Torres had just made a permanent move from Chelsea to AC Milan, where he had been on loan, before immediately moving to Atleti on another loan deal, but he wasn't a guaranteed starter by any means over the second half of last season.
However, his work rate and enthusiasm—along with injuries and the poor form of Mario Mandzukic—meant he did feature relatively frequently.
Now heading into the second season of his year-and-a-half loan deal, Torres faces more competition than ever for a place after a busy summer of transfer activity at Atletico Madrid. Can he cope, and did Atleti make the right call in bringing him back?
Rise and Fall
Leaving Atletico in 2007 couldn't have been easy for the striker. As Atleti's captain since the age of 19 and a loyal supporter of the team, he had previously turned down opportunities to leave, but it was Liverpool who eventually took his signature that summer.
Torres soon became a piercing, deadly weapon in the Premier League. For three years, he rattled in goal after goal for the Reds from all angles, and his stay coincided with the end of a period that saw Liverpool challenge for the top of the league table and make a deep run in the Champions League—though Torres ultimately won nothing with the club.
Injuries mounted up, and the dismissal of the manager who brought him to Anfield paired with Liverpool's fading fortunes in the league took their toll. Torres departed for a British record £50 million to Chelsea. He did not, however, come close to emulating his success in front of goal at Atleti or Liverpool with the London club. In three-and-a-half years with the Blues, he scored only 20 league goals.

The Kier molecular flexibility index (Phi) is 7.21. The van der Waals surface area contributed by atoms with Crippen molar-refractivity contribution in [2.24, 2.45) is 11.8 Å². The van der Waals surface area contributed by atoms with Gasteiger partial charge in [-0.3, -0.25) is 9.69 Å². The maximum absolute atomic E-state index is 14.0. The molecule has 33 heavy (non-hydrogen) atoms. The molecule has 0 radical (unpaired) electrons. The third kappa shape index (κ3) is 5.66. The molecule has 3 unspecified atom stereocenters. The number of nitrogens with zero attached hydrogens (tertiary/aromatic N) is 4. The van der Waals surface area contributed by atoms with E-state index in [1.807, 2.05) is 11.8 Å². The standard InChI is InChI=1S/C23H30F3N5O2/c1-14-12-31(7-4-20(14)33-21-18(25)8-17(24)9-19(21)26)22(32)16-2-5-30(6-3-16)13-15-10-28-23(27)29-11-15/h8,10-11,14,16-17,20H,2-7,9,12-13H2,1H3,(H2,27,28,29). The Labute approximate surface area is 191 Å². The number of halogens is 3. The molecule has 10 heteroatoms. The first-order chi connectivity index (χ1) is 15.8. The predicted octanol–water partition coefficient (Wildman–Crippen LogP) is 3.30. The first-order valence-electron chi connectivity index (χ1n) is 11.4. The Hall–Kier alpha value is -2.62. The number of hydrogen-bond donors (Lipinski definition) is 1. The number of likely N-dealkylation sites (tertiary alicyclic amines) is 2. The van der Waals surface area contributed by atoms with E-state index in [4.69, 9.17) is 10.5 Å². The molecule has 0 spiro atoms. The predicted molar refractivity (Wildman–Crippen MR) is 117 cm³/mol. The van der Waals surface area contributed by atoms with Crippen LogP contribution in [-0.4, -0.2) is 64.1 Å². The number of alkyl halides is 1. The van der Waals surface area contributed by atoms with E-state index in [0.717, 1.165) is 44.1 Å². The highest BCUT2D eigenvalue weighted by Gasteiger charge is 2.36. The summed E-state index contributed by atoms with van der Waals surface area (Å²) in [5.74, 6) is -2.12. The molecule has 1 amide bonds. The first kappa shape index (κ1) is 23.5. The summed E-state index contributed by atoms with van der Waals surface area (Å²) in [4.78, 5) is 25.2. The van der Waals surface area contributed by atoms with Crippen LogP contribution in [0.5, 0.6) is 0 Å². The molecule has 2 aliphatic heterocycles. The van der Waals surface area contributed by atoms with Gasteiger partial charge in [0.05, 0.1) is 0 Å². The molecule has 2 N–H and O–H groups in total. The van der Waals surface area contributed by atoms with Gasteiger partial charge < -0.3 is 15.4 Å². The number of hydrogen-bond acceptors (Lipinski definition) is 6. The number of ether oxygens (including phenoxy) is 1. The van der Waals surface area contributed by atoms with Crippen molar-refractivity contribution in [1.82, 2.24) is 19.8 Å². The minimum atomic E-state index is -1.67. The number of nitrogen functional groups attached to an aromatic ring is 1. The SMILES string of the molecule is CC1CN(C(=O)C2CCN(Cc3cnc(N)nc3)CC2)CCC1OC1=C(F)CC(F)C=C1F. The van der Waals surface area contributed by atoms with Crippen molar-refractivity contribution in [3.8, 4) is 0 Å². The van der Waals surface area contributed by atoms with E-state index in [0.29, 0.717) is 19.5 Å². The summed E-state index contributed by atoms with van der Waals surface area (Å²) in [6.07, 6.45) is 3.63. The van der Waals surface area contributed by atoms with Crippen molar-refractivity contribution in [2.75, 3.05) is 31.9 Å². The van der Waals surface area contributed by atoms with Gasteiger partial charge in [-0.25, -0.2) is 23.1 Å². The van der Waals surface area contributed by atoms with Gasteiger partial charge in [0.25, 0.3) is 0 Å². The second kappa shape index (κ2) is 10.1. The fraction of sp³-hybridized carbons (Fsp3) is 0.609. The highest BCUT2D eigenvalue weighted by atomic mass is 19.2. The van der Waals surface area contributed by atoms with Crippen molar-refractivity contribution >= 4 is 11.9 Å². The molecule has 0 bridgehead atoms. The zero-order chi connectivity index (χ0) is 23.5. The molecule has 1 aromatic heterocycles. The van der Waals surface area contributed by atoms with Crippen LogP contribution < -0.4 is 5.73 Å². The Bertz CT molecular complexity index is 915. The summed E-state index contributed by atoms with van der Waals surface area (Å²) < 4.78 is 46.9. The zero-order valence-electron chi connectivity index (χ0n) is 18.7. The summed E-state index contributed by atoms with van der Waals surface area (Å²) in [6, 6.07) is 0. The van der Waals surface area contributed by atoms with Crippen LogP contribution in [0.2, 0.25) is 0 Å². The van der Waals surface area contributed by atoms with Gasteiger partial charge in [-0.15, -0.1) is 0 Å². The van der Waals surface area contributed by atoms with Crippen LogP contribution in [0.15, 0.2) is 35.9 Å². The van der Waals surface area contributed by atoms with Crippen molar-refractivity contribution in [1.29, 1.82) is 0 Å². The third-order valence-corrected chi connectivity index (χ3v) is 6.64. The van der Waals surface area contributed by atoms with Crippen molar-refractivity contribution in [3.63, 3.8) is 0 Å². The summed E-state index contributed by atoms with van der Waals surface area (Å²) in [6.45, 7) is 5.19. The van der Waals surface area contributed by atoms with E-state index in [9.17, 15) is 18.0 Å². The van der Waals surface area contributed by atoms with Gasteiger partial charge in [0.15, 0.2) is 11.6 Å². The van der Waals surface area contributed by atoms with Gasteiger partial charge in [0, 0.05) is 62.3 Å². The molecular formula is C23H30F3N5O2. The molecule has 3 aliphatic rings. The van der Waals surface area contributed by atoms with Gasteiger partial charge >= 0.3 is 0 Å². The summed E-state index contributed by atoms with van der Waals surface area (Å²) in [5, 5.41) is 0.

The loan move to AC Milan in the summer of 2014 was strangely poetic, as it paired a faded star with a faded club, with both hoping to spark themselves back to the top.
But his one goal in 10 Serie A matches suggests that wouldn't have happened even if he had lingered more than half a season.
Then Atletico came calling. Whatever fire once burned inside Torres was clearly reignited at the chance to rejoin his former club. With the ridiculously poor Alessio Cerci heading in the opposite direction, Atletico certainly look to have gotten the better end of the deal so far.
Torres scored six in 26, coming on as a substitute in 12 of those games. All told, he totalled just over 1,200 minutes in his half-season with the club—not a bad return at all, considering his lack of form and confidence when he arrived and the presence of two first-choice strikers in Mandzukic and Antoine Griezmann.
Goals help, of course, and Torres couldn't have asked for a better one than his brace against Real Madrid. A double in the Copa del Rey against his and his team's biggest rivals solidified the relationship between player and fans, and from that point on, there were even bigger cheers when he came off the bench, departed the field or found the back of the net.
Between his return in winter and the end of the season, Torres only saw two league games in which he didn't feature: late January as an unused sub against Eibar, and the last game of the season against Granada, which he missed out on entirely.
It's been intriguing to watch Atletico Madrid take shape in the pre-season. New faces, new roles for old faces and the possibility of tactical changes from Diego Simeone all make them worth watching—but one thing that remains is the intensity and cohesion of the team. Torres has been a big part of that.
Against mediocre opposition at times, he has looked the part physically and technically, running at defenders, making use of space and creating chances inside the penalty area. He might not be the weaving, untameable monster of 2007-2009, but he is fit and firing and looking convinced of his ability to play a part in an extremely competitive squad.
The bottom line: No. Absolutely not. There was no mistake on the part of Torres in rejoining his old club, and likewise with Atleti for taking the leap of faith. So far, the move has paid off for both in a solid, pleasing way, if not a spectacular one.
But for this coming campaign, there have been small signs that Torres could be ready to provide far more than he has in years. And if he does, every time he hits the back of the net will signify slightly more belief that Atletico are on the verge of another special campaign.